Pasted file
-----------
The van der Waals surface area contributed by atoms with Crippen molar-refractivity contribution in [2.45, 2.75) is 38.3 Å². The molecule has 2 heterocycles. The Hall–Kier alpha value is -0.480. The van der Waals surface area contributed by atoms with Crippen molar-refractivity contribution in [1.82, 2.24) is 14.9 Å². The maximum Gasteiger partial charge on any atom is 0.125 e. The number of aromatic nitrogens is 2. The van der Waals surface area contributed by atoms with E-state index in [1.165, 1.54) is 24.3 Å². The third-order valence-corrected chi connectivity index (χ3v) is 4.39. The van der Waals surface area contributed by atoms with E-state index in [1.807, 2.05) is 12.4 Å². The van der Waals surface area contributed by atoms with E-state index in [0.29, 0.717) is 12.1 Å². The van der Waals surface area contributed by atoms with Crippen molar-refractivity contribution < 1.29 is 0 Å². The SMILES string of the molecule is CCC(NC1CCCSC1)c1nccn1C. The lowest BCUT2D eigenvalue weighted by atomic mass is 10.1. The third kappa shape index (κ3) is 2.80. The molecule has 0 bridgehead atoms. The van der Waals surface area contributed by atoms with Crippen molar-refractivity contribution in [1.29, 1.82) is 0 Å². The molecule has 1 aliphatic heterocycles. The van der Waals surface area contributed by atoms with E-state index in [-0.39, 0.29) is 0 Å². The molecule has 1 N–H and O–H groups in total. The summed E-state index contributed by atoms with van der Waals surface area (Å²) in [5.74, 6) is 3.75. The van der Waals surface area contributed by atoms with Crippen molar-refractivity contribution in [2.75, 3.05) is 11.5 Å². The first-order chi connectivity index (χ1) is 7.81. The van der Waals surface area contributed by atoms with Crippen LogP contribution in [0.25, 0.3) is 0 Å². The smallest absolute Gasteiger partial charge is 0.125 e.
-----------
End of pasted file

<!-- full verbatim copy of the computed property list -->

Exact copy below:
The van der Waals surface area contributed by atoms with Crippen molar-refractivity contribution in [2.45, 2.75) is 38.3 Å². The molecule has 2 heterocycles. The Hall–Kier alpha value is -0.480. The van der Waals surface area contributed by atoms with Crippen molar-refractivity contribution in [1.82, 2.24) is 14.9 Å². The maximum Gasteiger partial charge on any atom is 0.125 e. The number of aromatic nitrogens is 2. The van der Waals surface area contributed by atoms with E-state index in [1.165, 1.54) is 24.3 Å². The third-order valence-corrected chi connectivity index (χ3v) is 4.39. The van der Waals surface area contributed by atoms with E-state index in [1.807, 2.05) is 12.4 Å². The van der Waals surface area contributed by atoms with E-state index in [0.29, 0.717) is 12.1 Å². The van der Waals surface area contributed by atoms with Crippen molar-refractivity contribution < 1.29 is 0 Å². The SMILES string of the molecule is CCC(NC1CCCSC1)c1nccn1C. The lowest BCUT2D eigenvalue weighted by atomic mass is 10.1. The third kappa shape index (κ3) is 2.80. The molecule has 0 bridgehead atoms. The van der Waals surface area contributed by atoms with Crippen molar-refractivity contribution in [1.29, 1.82) is 0 Å². The molecule has 1 aliphatic heterocycles. The van der Waals surface area contributed by atoms with E-state index in [-0.39, 0.29) is 0 Å². The molecule has 1 N–H and O–H groups in total. The summed E-state index contributed by atoms with van der Waals surface area (Å²) in [5.74, 6) is 3.75. The van der Waals surface area contributed by atoms with Crippen molar-refractivity contribution in [2.75, 3.05) is 11.5 Å². The first-order chi connectivity index (χ1) is 7.81. The van der Waals surface area contributed by atoms with Crippen LogP contribution in [0.25, 0.3) is 0 Å². The smallest absolute Gasteiger partial charge is 0.125 e.